Following a natural disaster, nearly 40 percent of small businesses are likely never to reopen.
Whether it's a flood or less natural disaster like a cyber-attack, if your business hasn't taken steps to protect itself, you're at risk.
A disaster recovery plan can help you prepare for the worst and give you a game plan for getting back up and running once the waters recede. Keep reading for a few essential tips for creating a plan of action for your business.
Identify Every Type of Disaster That Could Affect Your Business
Before you can take action and start developing a business disaster recovery plan, you need to identify the disasters you're at risk for.
If you live on a coast you probably already understand the threat of hurricanes. The same for businesses in states prone to tornadoes. But what about less common disasters?
Political unrest, earthquakes, and fire are all disasters that businesses need to prepare for. Even a broken water main can cause serious flood damage.
Cyber-attacks are another common, yet often overlooked threat. A whopping 60 percent of small businesses are unable to recover and end up closing down within 6 months of a cyber-attack. Preparing for them before they happen can help prevent this.
By identifying all common and non-common threats, you can better prepare your business for anything that comes its way.
Be Prepared to Continue Critical Business Processes
The most essential element of a disaster recovery plan is ensuring that all critical processes can continue. If they can't continue, you should aim to immediately re-start following the disaster.
A few examples of critical business processes that need to continue even if other segments of the business are disrupted include:
- Operations in cities, states, or countries that weren't directly affected by the disaster. It can be disastrous enough to lose revenue in one area. But if operations cease across the board, your business could be dealing with a blow it can't recover from.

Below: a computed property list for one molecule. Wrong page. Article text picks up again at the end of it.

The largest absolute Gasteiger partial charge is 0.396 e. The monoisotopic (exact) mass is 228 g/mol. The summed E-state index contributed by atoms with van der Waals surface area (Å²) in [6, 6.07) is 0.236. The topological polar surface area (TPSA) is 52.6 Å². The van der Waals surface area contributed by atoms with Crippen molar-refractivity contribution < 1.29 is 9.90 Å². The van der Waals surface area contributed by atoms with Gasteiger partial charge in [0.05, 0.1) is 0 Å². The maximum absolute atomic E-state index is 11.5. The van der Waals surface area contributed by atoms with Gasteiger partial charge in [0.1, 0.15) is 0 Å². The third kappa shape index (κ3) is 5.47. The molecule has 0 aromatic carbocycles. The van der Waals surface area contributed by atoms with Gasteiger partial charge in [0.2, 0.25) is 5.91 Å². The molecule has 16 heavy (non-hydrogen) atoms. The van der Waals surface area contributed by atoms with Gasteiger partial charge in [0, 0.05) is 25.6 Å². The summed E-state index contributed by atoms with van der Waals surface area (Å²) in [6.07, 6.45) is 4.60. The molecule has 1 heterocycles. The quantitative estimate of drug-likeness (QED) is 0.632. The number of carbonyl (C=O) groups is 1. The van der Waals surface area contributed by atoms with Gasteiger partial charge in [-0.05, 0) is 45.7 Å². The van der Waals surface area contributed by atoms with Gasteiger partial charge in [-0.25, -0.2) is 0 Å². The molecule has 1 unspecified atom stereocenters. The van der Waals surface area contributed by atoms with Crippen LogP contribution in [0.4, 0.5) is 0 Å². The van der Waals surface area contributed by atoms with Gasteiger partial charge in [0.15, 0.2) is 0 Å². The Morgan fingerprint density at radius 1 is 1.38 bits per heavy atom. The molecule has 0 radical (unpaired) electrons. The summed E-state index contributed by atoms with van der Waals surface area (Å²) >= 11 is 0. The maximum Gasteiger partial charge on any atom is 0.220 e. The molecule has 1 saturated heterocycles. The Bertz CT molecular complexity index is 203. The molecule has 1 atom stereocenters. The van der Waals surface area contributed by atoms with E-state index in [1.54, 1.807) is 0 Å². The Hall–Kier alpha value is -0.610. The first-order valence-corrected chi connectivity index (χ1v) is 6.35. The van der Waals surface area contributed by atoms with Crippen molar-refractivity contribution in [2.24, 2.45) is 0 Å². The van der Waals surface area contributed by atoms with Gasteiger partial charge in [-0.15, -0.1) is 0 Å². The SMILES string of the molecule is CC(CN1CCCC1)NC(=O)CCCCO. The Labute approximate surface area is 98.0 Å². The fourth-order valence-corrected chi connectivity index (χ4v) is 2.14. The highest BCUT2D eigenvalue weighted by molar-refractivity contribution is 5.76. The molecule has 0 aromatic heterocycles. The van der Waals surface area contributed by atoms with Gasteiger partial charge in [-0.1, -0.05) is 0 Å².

- Keeping products are the proper temperature
- Maintaining livestock or other living assets
- Protecting critical patient or customer information through proper data backup built to withstand disasters or cyber attacks
Your business recovery plan should emphasize keeping these processes operating. For instance, your business may not need its headquarters to be staffed and open to stay operational. But your shipments of products outside of the affected disaster area must continue.
Rank Recovery Steps by Importance
Besides an emphasis on critical processes, your plan should also rank steps for recovery in order of importance.
For example, your business may be able to operate for weeks or months without an office. This is especially true if your employees are able to work from home. But replacing your warehouse or fleet right away will keep your business open.
What steps should come first and which can wait depends on your specific business. Consider the processes, equipment, and other elements that are necessary for day-to-day function. Then, be sure to list those early in your recovery plan so that you can get them back up and running quickly.
Putting a Disaster Recovery Plan in Place for Your Business
You may not be able to stop a disaster from happening. But a disaster recovery plan can help lessen the interruption your business experiences. Done right, it will help get you back up and running as soon as possible.
Whether your business deals in sensitive data or not, protecting your servers and getting them back up after a disaster is critical. Contact us today to learn more about our recovery and backup services!